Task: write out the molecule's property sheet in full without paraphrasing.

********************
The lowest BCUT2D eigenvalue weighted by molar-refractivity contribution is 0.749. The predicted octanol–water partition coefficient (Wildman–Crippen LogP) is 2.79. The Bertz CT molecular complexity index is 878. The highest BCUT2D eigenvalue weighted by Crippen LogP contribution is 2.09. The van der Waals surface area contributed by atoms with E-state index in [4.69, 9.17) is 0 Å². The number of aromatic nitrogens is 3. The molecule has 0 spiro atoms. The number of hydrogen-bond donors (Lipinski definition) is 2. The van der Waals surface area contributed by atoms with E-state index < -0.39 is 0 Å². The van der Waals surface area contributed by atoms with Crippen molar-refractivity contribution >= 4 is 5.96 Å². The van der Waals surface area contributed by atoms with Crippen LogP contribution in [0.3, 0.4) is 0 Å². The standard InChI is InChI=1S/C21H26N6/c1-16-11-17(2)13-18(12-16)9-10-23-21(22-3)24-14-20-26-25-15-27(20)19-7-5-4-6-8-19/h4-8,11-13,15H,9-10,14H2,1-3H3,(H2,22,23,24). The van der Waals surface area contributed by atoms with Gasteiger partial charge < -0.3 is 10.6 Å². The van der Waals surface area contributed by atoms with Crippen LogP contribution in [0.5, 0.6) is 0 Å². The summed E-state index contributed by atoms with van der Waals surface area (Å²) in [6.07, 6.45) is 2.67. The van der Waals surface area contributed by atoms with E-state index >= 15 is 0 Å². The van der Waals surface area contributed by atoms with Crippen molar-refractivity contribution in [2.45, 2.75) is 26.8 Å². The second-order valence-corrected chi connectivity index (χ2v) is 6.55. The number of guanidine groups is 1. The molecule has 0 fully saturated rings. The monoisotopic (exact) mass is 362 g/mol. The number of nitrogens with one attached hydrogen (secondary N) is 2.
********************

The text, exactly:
The lowest BCUT2D eigenvalue weighted by molar-refractivity contribution is 0.749. The predicted octanol–water partition coefficient (Wildman–Crippen LogP) is 2.79. The Bertz CT molecular complexity index is 878. The highest BCUT2D eigenvalue weighted by Crippen LogP contribution is 2.09. The van der Waals surface area contributed by atoms with E-state index in [4.69, 9.17) is 0 Å². The number of aromatic nitrogens is 3. The molecule has 0 spiro atoms. The number of hydrogen-bond donors (Lipinski definition) is 2. The van der Waals surface area contributed by atoms with E-state index < -0.39 is 0 Å². The van der Waals surface area contributed by atoms with Crippen molar-refractivity contribution >= 4 is 5.96 Å². The van der Waals surface area contributed by atoms with Crippen LogP contribution in [0.3, 0.4) is 0 Å². The standard InChI is InChI=1S/C21H26N6/c1-16-11-17(2)13-18(12-16)9-10-23-21(22-3)24-14-20-26-25-15-27(20)19-7-5-4-6-8-19/h4-8,11-13,15H,9-10,14H2,1-3H3,(H2,22,23,24). The van der Waals surface area contributed by atoms with Gasteiger partial charge < -0.3 is 10.6 Å². The van der Waals surface area contributed by atoms with Crippen LogP contribution in [0.5, 0.6) is 0 Å². The summed E-state index contributed by atoms with van der Waals surface area (Å²) in [6.07, 6.45) is 2.67. The van der Waals surface area contributed by atoms with E-state index >= 15 is 0 Å². The van der Waals surface area contributed by atoms with Crippen molar-refractivity contribution in [2.45, 2.75) is 26.8 Å². The second-order valence-corrected chi connectivity index (χ2v) is 6.55. The number of guanidine groups is 1. The molecule has 0 fully saturated rings. The monoisotopic (exact) mass is 362 g/mol. The number of nitrogens with one attached hydrogen (secondary N) is 2.